Angel Torres is a 23-year-old father of two. We first met Angel when he was referred to the Together Time Program. Together Time is a Family Plus program that provides services to separated and divorcing parents in order to increase access and visitation to children by both parents.
Together Time services include a neutral exchange site for visitation and co-parenting education classes. Before parents start the co-parenting classes, they sometimes hold resentments and refuse access to visitation by the non-custodial parent. By the end of the six-week course, parents have usually worked out a way to peacefully transition visitation and share co-parenting without the intervention of our Boys & Girls Club social worker, Rocio Mata. But in the beginning there are challenges to build trust.
Here is Angel’s story, a non-custodial dad seeking a relationship with his daughter as told by Rocio Mata, Together Time social worker, for the Boys & Girls Club of McAllen.
Angel was referred to us so that we could facilitate visitation between him and his eldest daughter, Ariel. Ariel was two years old at the time and it had been more than a year since he had last seen her. He came in for his intake, and I advised him how important it was that he do his part regardless of the outcome. I knew that due to the history of the case, the likelihood of his ex-wife bringing Ariel to visit with Angel was slim to none. He arrived at his first visit as scheduled. He brought a small backpack with him. I escorted him to our library where he unpacked a coloring book, crayons, a juice box, and some crackers. He was ecstatic. Sophia arrived and she signed Ariel in, but when it was time for her to leave Ariel, she refused, and left despite the judge’s orders. I went into the library and let him know Ariel would not be staying. He packed up his stuff. He said he understood and left. I didn’t feel he would be back.
The following weekend, surprisingly, Angel came. He was eager to see Ariel. But when Sophia came, again she refused to leave Ariel. I advised Angel, and again he left disappointed. Week after week Angel would come in and wait, and week after week he would leave disappointed. He came in every week for the next three months.
Three months later we went to court and because of his persistence and tenacity, we were able to provide the judge with enough evidence to work in his favor. The following weekend Angel came in as usual, but this time Sophia had no choice but to leave Ariel. For the next six months we watched as Angel visited with Ariel. Every week he would bring her toys, read her books, watch movies with her, and play dolls with her. He seemed oblivious to the fact that he was confined to our building. To him all that mattered was that he was with his daughter.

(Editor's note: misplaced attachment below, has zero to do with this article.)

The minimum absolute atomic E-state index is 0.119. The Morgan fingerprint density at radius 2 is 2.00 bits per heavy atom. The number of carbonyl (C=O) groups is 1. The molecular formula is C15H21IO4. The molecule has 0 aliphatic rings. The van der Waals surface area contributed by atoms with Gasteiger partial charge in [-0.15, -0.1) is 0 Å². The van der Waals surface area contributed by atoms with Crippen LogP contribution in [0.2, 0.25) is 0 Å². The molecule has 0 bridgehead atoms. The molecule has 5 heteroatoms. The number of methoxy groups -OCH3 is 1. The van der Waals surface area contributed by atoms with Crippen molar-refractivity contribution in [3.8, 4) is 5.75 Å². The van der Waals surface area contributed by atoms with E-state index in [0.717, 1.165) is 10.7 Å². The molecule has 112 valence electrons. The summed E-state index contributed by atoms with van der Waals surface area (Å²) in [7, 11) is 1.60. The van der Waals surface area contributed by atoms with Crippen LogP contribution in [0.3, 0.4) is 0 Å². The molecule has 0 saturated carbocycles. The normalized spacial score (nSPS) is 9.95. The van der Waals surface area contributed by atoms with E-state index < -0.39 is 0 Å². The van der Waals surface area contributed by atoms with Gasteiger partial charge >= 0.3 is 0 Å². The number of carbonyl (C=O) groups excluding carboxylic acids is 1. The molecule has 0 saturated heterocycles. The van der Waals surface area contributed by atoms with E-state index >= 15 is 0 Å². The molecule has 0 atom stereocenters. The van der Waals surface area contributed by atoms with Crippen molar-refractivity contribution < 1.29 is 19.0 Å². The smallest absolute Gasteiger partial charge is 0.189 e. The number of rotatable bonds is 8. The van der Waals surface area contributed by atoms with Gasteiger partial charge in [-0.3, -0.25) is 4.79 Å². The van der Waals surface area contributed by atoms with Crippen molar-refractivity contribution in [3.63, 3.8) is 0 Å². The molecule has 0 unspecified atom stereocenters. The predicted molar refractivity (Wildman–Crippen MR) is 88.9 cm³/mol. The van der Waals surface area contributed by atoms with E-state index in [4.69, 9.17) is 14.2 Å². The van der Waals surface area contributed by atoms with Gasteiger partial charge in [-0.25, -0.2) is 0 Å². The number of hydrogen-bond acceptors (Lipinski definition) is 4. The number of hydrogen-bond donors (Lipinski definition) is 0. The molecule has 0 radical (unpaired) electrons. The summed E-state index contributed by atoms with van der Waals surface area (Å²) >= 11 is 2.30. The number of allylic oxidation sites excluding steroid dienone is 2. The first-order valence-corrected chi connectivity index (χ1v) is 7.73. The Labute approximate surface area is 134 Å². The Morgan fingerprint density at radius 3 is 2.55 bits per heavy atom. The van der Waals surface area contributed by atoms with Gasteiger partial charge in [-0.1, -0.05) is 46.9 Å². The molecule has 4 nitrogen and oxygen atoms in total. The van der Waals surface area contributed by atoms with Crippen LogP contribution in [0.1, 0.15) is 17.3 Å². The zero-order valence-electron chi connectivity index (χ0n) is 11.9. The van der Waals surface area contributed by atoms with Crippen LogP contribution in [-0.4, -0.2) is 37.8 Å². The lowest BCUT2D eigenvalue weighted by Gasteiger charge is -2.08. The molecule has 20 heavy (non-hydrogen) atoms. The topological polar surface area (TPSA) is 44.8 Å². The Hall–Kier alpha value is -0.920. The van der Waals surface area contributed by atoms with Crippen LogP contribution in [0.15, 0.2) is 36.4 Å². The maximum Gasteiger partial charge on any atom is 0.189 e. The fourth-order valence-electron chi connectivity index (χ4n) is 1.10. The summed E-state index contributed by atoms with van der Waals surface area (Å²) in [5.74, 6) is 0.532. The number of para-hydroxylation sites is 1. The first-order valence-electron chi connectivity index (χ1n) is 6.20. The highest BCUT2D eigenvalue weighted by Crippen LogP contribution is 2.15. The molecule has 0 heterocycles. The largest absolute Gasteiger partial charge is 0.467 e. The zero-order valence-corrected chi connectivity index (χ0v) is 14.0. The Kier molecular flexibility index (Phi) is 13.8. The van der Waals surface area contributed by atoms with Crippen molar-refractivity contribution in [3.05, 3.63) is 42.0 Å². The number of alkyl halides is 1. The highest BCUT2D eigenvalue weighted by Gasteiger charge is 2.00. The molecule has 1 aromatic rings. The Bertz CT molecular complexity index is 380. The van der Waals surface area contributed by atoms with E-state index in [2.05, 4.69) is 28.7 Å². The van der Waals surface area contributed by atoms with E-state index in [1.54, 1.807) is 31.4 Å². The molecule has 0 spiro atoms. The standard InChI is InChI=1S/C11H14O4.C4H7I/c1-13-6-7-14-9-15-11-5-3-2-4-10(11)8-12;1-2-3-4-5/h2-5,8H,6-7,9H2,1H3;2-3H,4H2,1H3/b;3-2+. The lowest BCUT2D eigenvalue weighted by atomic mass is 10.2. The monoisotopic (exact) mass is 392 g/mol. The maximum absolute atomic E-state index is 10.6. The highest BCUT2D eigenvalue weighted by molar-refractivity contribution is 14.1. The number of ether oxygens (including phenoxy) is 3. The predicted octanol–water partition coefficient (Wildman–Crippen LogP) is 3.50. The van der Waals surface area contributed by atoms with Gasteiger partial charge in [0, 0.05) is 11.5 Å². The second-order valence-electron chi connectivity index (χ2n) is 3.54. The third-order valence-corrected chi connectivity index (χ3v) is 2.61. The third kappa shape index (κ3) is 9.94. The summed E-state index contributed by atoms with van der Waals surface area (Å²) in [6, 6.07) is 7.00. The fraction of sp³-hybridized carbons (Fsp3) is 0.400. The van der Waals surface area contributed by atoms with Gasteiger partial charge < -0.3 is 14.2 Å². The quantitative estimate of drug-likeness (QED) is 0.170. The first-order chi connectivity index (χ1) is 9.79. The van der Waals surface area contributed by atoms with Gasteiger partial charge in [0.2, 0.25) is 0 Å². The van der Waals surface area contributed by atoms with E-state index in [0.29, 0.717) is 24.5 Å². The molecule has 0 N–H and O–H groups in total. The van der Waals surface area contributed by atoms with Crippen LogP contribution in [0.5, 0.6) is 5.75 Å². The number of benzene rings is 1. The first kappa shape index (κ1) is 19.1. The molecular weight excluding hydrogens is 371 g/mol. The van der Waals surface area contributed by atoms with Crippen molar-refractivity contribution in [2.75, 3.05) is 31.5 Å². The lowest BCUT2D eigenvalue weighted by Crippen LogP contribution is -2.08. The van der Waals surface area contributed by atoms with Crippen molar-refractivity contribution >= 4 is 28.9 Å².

Father absenteeism is a growing trend in the United States. The life consequences for children without fathers are grave.
• Children in father-absent homes are five times more likely to be poor. (U.S. Census Bureau, Children’s Living Arrangements 2002)
• Youth are more at risk of first substance use without a highly involved father. Each unit increase in father involvement is associated with 1 percent reduction in substance use. (Bronte-Tinkew, Jacinta, Kristin A. Moore, Randolph C. Capps, and Jonathan Zaff)
• Teens without fathers were twice as likely to be involved in early sexual activity and seven times more likely to get pregnant as an adolescent. ( Ellis, Bruce J., John E. Bates, Kenneth A. Dodge, David M. Ferguson, L. John Horwood, Gregory S. Pettit, and Lianne Woodward, May/June 2003)
• Fatherless children are twice as likely to drop out of school. (U.S. Department of Health and Human Services)
Ariel has a more positive beginning as a result of her involvement with her dad. Today, Ariel visits with Angel every other weekend at his own house.
Angel Torres refused to give up on his daughter. He is the Boys and Girls Club of McAllen’s inspirational Father of the year for his commitment to his daughter.
Laura Reagan-Porras is a sociologist and the chief professional officer of the Boys & Girls Club of McAllen. For comments and questions, call (956) 802-2461 or email firstname.lastname@example.org